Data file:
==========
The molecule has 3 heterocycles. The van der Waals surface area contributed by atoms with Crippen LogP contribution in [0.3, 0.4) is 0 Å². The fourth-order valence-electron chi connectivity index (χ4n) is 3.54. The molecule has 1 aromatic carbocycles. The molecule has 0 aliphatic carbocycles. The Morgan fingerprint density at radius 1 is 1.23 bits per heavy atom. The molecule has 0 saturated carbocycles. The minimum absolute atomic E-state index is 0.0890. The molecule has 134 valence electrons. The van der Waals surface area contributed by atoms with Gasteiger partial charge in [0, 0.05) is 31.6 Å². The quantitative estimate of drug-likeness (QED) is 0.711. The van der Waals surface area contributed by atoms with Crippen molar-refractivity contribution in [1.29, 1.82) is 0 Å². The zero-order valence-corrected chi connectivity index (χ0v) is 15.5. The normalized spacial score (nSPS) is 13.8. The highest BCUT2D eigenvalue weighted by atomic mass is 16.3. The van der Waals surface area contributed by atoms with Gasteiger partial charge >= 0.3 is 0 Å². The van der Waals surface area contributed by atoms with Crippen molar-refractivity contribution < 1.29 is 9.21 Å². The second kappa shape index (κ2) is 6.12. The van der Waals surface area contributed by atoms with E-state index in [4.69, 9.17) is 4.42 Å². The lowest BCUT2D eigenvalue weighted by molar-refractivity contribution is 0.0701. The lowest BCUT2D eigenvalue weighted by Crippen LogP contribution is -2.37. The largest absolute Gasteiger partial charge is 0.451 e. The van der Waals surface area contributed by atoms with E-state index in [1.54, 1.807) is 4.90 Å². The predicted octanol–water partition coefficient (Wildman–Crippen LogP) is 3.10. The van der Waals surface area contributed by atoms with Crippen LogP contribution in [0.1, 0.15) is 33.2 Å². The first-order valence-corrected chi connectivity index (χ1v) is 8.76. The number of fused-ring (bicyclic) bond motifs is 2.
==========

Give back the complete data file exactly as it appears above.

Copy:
The molecule has 3 heterocycles. The van der Waals surface area contributed by atoms with Crippen LogP contribution in [0.3, 0.4) is 0 Å². The fourth-order valence-electron chi connectivity index (χ4n) is 3.54. The molecule has 1 aromatic carbocycles. The molecule has 0 aliphatic carbocycles. The Morgan fingerprint density at radius 1 is 1.23 bits per heavy atom. The molecule has 0 saturated carbocycles. The minimum absolute atomic E-state index is 0.0890. The molecule has 134 valence electrons. The van der Waals surface area contributed by atoms with Gasteiger partial charge in [0, 0.05) is 31.6 Å². The quantitative estimate of drug-likeness (QED) is 0.711. The van der Waals surface area contributed by atoms with Crippen molar-refractivity contribution in [1.29, 1.82) is 0 Å². The zero-order valence-corrected chi connectivity index (χ0v) is 15.5. The normalized spacial score (nSPS) is 13.8. The highest BCUT2D eigenvalue weighted by atomic mass is 16.3. The van der Waals surface area contributed by atoms with Gasteiger partial charge >= 0.3 is 0 Å². The van der Waals surface area contributed by atoms with Crippen molar-refractivity contribution < 1.29 is 9.21 Å². The second kappa shape index (κ2) is 6.12. The van der Waals surface area contributed by atoms with E-state index in [4.69, 9.17) is 4.42 Å². The lowest BCUT2D eigenvalue weighted by molar-refractivity contribution is 0.0701. The lowest BCUT2D eigenvalue weighted by Crippen LogP contribution is -2.37. The largest absolute Gasteiger partial charge is 0.451 e. The van der Waals surface area contributed by atoms with E-state index in [1.54, 1.807) is 4.90 Å². The predicted octanol–water partition coefficient (Wildman–Crippen LogP) is 3.10. The van der Waals surface area contributed by atoms with Crippen LogP contribution in [0.1, 0.15) is 33.2 Å². The first-order valence-corrected chi connectivity index (χ1v) is 8.76. The number of fused-ring (bicyclic) bond motifs is 2.